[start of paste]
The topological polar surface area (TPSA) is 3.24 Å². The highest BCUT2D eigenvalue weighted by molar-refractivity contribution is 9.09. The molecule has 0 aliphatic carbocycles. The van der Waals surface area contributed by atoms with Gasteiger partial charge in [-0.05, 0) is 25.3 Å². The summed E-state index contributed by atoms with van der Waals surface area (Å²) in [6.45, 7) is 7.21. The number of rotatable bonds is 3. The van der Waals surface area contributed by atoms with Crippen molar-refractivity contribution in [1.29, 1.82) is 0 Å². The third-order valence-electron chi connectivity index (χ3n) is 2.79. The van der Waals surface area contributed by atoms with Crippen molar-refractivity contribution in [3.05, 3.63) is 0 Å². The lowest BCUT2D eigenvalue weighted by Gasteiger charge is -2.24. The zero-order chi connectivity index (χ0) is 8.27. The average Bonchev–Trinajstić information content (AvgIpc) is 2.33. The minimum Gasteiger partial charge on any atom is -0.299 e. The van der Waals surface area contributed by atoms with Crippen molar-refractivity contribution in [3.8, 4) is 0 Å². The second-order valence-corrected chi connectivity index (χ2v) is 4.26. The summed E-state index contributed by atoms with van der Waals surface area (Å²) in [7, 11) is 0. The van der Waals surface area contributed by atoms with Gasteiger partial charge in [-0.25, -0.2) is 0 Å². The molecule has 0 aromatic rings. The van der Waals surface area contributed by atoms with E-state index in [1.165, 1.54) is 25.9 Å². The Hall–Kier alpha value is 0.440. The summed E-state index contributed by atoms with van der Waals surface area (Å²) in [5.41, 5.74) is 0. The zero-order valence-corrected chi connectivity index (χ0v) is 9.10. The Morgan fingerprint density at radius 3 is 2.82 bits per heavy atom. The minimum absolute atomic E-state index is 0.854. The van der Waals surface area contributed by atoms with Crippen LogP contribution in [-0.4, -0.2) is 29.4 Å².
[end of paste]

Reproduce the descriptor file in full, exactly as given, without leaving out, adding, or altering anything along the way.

The topological polar surface area (TPSA) is 3.24 Å². The highest BCUT2D eigenvalue weighted by molar-refractivity contribution is 9.09. The molecule has 0 aliphatic carbocycles. The van der Waals surface area contributed by atoms with Gasteiger partial charge in [-0.05, 0) is 25.3 Å². The summed E-state index contributed by atoms with van der Waals surface area (Å²) in [6.45, 7) is 7.21. The number of rotatable bonds is 3. The van der Waals surface area contributed by atoms with Crippen molar-refractivity contribution in [1.29, 1.82) is 0 Å². The third-order valence-electron chi connectivity index (χ3n) is 2.79. The van der Waals surface area contributed by atoms with Crippen molar-refractivity contribution in [3.05, 3.63) is 0 Å². The lowest BCUT2D eigenvalue weighted by Gasteiger charge is -2.24. The zero-order chi connectivity index (χ0) is 8.27. The average Bonchev–Trinajstić information content (AvgIpc) is 2.33. The minimum Gasteiger partial charge on any atom is -0.299 e. The van der Waals surface area contributed by atoms with Crippen molar-refractivity contribution in [3.8, 4) is 0 Å². The second-order valence-corrected chi connectivity index (χ2v) is 4.26. The summed E-state index contributed by atoms with van der Waals surface area (Å²) in [7, 11) is 0. The van der Waals surface area contributed by atoms with Gasteiger partial charge in [-0.25, -0.2) is 0 Å². The molecule has 0 aromatic rings. The van der Waals surface area contributed by atoms with E-state index in [1.165, 1.54) is 25.9 Å². The Hall–Kier alpha value is 0.440. The summed E-state index contributed by atoms with van der Waals surface area (Å²) in [5.41, 5.74) is 0. The zero-order valence-corrected chi connectivity index (χ0v) is 9.10. The Morgan fingerprint density at radius 3 is 2.82 bits per heavy atom. The minimum absolute atomic E-state index is 0.854. The van der Waals surface area contributed by atoms with Crippen LogP contribution in [-0.4, -0.2) is 29.4 Å².